Even though the shore looked fairly clean at first glance, once we were done, our recording sheets and our collecting bags showed things were not as they seemed. We were divided into groups of three or four people and in my group alone we collected 3000 cigarette butts, several plastic bags, a couple of needles and a few batteries. All of this and much more causes great harm to our beautiful coast, which should be there for all of us to enjoy without having to look at all this garbage. I find it very unfortunate that people litter in such a gorgeous place.

One thing is certain - this Shore Cleanup will certainly not be my last. I felt really thankful for being part of the event as spending time along the coast, breathing in the fresh air - and even removing trash from coast - was a great feeling - as Portside Park became a cleaner shore after the cleanup. Despite the sadness I felt at all the litter left behind, it was rewarding to be a part of the cleanup as our work showed off immediately. Also, seeing the difference volunteers of all ages can make for our shores was great and I felt wonderful being a part of it. I would definitely recommend that you join the shore Cleanup next year – you won’t regret it!

October 2, 2013

Just asking for a little leadership

As I came out of a meeting today, I realized this mind-boggling fact - I’ve been involved in discussions, consultations and campaigns around wastewater treatment in the region for over 11 years.  I don’t remember seeing ‘advanced wastewater treatment advocate’ on my guidance councillor’s list of careers when I was in high school, but somehow I’ve ended up in this place where my knowledge of treatment technologies and processes is pretty deep – terrifyingly deep! 

Having been involved in public and community consultations in Metro Vancouver, the Capital Regional District of Victoria, the Regional District of Nanaimo, along with national level consultations, I could go on ad nauseum about biosolids, total suspended solids and fecal coliform levels – but who really wants to read about that over dinner?!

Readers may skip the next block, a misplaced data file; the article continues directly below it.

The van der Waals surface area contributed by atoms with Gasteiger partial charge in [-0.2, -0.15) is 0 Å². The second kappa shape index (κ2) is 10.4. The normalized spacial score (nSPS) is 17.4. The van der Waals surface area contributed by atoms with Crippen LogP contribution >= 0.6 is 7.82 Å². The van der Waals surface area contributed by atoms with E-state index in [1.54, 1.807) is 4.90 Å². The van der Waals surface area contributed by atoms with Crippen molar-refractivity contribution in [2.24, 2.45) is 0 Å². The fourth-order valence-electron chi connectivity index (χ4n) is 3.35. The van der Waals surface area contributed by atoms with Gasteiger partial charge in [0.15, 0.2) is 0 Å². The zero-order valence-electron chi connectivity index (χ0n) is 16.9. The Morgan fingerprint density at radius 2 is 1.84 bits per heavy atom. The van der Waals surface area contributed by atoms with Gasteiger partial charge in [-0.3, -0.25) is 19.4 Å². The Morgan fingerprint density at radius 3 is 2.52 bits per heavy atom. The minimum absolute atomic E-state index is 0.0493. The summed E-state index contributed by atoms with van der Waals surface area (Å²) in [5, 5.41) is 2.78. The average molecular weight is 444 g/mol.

What I will say is that in my experience the best processes that I’ve been involved with are the ones where staff, politicians and those giving of their time on advisory committees all work together to create a vision for what wastewater treatment can bring to a community.  Not only is the conversation about deadlines, technology and cost, but about how this investment will make our waters cleaner, communities healthier and even produce resources that can provide a revenue stream.  I tip my hat to Metro Vancouver for their willingness to make their liquid resource management plan (yes, resource, not waste!) better by working with and listening to the Reference Panel that had been created to offer advice.  Thanks to the willingness of senior staff to put in the time with us, the plan is better – and that’s good for all of us.  Other regions could learn from this process and I hope they do.

Photo: Bryan Nordley
But there is one thing I would wish for all regional districts when it comes to building large infrastructure projects, and that is – trust your citizens.  Too often I see plans presented not built around a vision of benefits to a region or community, but starting with fear about the cost.  The public are not fools but if you don’t provide information for why you want to invest in better wastewater treatment – and that you feel forced to by national regulations is not a vision - a self-fulfilling prophecy of opposition will occur.  No one likes their taxes to go up, but most of us can be inspired to invest our hard earned money if we see that the project will, in the case of wastewater treatment, protect our coastal waters and wildlife and our communities.

We saw this in Vancouver when the community itself chose the plan for the Public Library, even though it was going to cost more than other plans.  Now we have a building that is iconic and provides a wonderful gathering place for its citizens.

So regional governments -- trust your citizens and help lead us towards a better future.  I know personally, it’s one I would be more than happy to build with you.